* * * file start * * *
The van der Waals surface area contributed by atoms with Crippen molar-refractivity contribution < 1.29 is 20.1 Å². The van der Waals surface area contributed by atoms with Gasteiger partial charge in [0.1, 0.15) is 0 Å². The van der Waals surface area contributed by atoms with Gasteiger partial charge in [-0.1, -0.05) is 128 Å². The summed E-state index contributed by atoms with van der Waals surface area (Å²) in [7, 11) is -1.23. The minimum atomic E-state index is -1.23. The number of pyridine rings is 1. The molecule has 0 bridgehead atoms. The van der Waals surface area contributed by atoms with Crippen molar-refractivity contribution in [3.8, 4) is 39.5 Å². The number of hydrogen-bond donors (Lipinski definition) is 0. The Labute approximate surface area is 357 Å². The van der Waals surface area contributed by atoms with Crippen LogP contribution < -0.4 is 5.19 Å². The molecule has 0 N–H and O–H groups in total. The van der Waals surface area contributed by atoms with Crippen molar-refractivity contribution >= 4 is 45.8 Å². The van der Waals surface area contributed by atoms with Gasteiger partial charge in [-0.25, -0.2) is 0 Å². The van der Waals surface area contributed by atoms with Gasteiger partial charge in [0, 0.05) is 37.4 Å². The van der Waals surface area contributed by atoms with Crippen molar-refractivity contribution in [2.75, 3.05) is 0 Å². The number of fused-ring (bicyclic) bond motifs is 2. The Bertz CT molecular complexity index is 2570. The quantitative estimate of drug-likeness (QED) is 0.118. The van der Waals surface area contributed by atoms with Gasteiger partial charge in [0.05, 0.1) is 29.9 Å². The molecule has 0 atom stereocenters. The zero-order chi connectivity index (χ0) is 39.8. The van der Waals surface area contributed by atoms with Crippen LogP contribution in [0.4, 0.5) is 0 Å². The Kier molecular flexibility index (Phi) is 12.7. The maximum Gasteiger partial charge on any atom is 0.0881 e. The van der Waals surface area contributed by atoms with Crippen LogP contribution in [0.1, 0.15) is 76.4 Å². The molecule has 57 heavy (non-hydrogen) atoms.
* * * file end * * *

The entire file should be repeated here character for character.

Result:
The van der Waals surface area contributed by atoms with Crippen molar-refractivity contribution < 1.29 is 20.1 Å². The van der Waals surface area contributed by atoms with Gasteiger partial charge in [0.1, 0.15) is 0 Å². The van der Waals surface area contributed by atoms with Gasteiger partial charge in [-0.1, -0.05) is 128 Å². The summed E-state index contributed by atoms with van der Waals surface area (Å²) in [7, 11) is -1.23. The minimum atomic E-state index is -1.23. The number of pyridine rings is 1. The molecule has 0 bridgehead atoms. The van der Waals surface area contributed by atoms with Crippen molar-refractivity contribution in [3.8, 4) is 39.5 Å². The number of hydrogen-bond donors (Lipinski definition) is 0. The Labute approximate surface area is 357 Å². The van der Waals surface area contributed by atoms with Crippen LogP contribution < -0.4 is 5.19 Å². The molecule has 0 N–H and O–H groups in total. The van der Waals surface area contributed by atoms with Crippen molar-refractivity contribution >= 4 is 45.8 Å². The van der Waals surface area contributed by atoms with Gasteiger partial charge in [-0.25, -0.2) is 0 Å². The van der Waals surface area contributed by atoms with Gasteiger partial charge in [0, 0.05) is 37.4 Å². The van der Waals surface area contributed by atoms with Crippen molar-refractivity contribution in [2.75, 3.05) is 0 Å². The number of fused-ring (bicyclic) bond motifs is 2. The Bertz CT molecular complexity index is 2570. The quantitative estimate of drug-likeness (QED) is 0.118. The van der Waals surface area contributed by atoms with Gasteiger partial charge in [0.05, 0.1) is 29.9 Å². The molecule has 0 atom stereocenters. The zero-order chi connectivity index (χ0) is 39.8. The van der Waals surface area contributed by atoms with Crippen LogP contribution in [0.4, 0.5) is 0 Å². The Kier molecular flexibility index (Phi) is 12.7. The maximum Gasteiger partial charge on any atom is 0.0881 e. The van der Waals surface area contributed by atoms with Crippen LogP contribution in [0.1, 0.15) is 76.4 Å². The molecule has 57 heavy (non-hydrogen) atoms.